ZAGREB, Nov 28 (Hina) – Međimurska popevka, a folk song from the northwest Croatian region of Međimurje, and the art of dry stone walling, practiced in Croatia, Cyprus, France, Greece, Italy, Slovenia, Spain and Switzerland, were inscribed on the Representative List of the Intangible Cultural Heritage of Humanity during an UNESCO meeting in Port Louis, Mauritius.
The folksong called “Međimurska popevka” was in the past “predominantly a soloist vocal genre practiced by women. Nowadays, it is performed by individuals and groups, men and women, in vocal, vocal-instrumental, instrumental, monophonic and multipart renditions, as a musical genre or incorporated into the dance. The lyrics are of great importance and establish a basis for the classification into, among others, love, sad-melancholic, humorous and church popevkas,” reads the explanation given on the UNESCO website.
“There are currently around fifty singers regarded as masters of the art for their transmission of classical merits of the genre and their capacity to imbue it with personal expressions, and women often serve as mentors in transmitting the practice to younger generations”.
The nomination of Međimurska Popevka folksong was prepared by experts Lidija Bajuk, Nail Ceribasic, Tvrtko Zebec and with the support of local communities in Medjimurje, the Croatian Culture Ministry has reported.
The art of dry stone walling (“suhozidna gradnja” in Croatian) “concerns the know-how related to making stone constructions by stacking stones upon each other, without using any other materials except sometimes dry soil. Dry stone structures are spread across most rural areas – mainly in steep terrains – both inside and outside inhabited spaces, though they are not unknown in urban areas. The stability of the structures is ensured through the careful selection and placement of the stones, and dry-stone structures have shaped numerous, diverse landscapes, forming various modes of dwelling, farming and husbandry.”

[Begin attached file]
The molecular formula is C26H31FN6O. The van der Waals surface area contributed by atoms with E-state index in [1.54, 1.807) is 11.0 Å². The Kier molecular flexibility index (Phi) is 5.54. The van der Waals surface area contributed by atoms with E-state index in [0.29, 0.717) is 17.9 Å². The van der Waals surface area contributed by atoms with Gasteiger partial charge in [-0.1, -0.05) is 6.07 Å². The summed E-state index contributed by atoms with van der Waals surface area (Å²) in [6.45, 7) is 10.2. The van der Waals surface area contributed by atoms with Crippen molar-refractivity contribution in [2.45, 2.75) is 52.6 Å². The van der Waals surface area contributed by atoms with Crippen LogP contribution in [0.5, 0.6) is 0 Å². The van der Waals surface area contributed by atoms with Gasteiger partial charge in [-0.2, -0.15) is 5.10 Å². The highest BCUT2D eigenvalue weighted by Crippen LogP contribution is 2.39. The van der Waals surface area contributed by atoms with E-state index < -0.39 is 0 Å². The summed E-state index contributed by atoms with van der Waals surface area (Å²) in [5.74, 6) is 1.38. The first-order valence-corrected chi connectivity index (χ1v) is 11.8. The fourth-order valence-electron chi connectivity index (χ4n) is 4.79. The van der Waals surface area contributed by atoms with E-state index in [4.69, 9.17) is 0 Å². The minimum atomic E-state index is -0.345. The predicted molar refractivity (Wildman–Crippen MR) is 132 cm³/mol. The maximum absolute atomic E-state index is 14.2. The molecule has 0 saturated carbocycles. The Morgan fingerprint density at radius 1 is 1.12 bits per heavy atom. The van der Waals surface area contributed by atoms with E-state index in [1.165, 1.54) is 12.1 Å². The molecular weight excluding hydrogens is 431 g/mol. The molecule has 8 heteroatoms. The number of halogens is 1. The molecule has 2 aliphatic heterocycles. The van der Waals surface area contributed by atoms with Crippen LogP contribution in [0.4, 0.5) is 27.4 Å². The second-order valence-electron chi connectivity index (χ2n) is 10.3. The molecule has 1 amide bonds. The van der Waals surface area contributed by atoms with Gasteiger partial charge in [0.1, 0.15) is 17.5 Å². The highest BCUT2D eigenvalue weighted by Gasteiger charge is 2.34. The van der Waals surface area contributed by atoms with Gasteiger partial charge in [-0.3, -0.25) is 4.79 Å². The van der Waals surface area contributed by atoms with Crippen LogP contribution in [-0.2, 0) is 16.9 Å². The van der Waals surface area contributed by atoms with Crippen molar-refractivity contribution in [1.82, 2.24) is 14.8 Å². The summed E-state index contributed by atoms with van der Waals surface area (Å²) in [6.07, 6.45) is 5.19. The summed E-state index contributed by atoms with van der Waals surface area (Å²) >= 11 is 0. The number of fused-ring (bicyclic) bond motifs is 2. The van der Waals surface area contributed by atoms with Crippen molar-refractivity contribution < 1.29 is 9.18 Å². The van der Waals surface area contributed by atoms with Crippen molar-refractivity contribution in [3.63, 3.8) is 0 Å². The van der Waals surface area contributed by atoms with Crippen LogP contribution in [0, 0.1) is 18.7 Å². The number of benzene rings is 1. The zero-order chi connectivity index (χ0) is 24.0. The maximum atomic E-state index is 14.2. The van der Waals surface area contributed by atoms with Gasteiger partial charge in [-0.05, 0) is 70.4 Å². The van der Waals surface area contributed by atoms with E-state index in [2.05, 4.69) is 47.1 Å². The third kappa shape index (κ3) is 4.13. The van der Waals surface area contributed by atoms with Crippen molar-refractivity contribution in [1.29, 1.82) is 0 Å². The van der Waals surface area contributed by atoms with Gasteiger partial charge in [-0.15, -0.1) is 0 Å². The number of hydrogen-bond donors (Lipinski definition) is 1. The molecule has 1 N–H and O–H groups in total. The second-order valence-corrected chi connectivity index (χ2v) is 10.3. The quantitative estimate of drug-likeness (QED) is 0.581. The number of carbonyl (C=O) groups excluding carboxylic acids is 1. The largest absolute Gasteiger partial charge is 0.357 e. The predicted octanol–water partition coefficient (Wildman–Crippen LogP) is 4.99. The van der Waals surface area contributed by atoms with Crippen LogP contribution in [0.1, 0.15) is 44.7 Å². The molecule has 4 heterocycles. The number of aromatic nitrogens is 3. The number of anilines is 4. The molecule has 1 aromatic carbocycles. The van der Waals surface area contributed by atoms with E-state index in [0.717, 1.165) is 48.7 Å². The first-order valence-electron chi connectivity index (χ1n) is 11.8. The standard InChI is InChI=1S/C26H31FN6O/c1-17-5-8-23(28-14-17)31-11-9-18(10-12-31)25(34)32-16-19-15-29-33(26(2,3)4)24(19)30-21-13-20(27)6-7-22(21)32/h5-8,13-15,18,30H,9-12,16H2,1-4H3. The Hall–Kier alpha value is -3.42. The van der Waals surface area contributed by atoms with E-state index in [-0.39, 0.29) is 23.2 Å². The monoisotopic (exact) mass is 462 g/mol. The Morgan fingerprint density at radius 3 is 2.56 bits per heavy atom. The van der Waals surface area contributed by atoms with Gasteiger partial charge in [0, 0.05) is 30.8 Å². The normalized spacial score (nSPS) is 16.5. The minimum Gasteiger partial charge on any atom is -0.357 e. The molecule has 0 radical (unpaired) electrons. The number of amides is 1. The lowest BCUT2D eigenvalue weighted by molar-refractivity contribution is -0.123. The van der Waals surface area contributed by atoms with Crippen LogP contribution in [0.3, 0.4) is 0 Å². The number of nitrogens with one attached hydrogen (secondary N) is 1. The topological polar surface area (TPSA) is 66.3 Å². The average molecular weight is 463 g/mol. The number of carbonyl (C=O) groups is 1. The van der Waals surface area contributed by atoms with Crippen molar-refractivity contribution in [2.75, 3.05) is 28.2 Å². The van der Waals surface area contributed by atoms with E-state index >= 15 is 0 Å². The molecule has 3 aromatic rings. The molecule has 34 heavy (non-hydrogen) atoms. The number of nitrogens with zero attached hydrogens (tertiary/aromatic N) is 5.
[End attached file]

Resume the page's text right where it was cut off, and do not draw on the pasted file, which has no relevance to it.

“Such structures testify to the methods and practices used by people from prehistory to today to organize their living and working space by optimizing local natural and human resources. They play a vital role in preventing landslides, floods and avalanches, and in combating erosion and desertification of the land, enhancing biodiversity and creating adequate microclimatic conditions for agriculture.”
The 13th meeting of the Intergovernmental Committee for the Safeguarding of the Intangible Cultural Heritage is taking place in Port Louis from Monday to Saturday, and Croatia is represented by Assistant Culture Minister Davor Trupkovic and the secretary-general of the Croatian Commission for UNESCO, Rut Carek.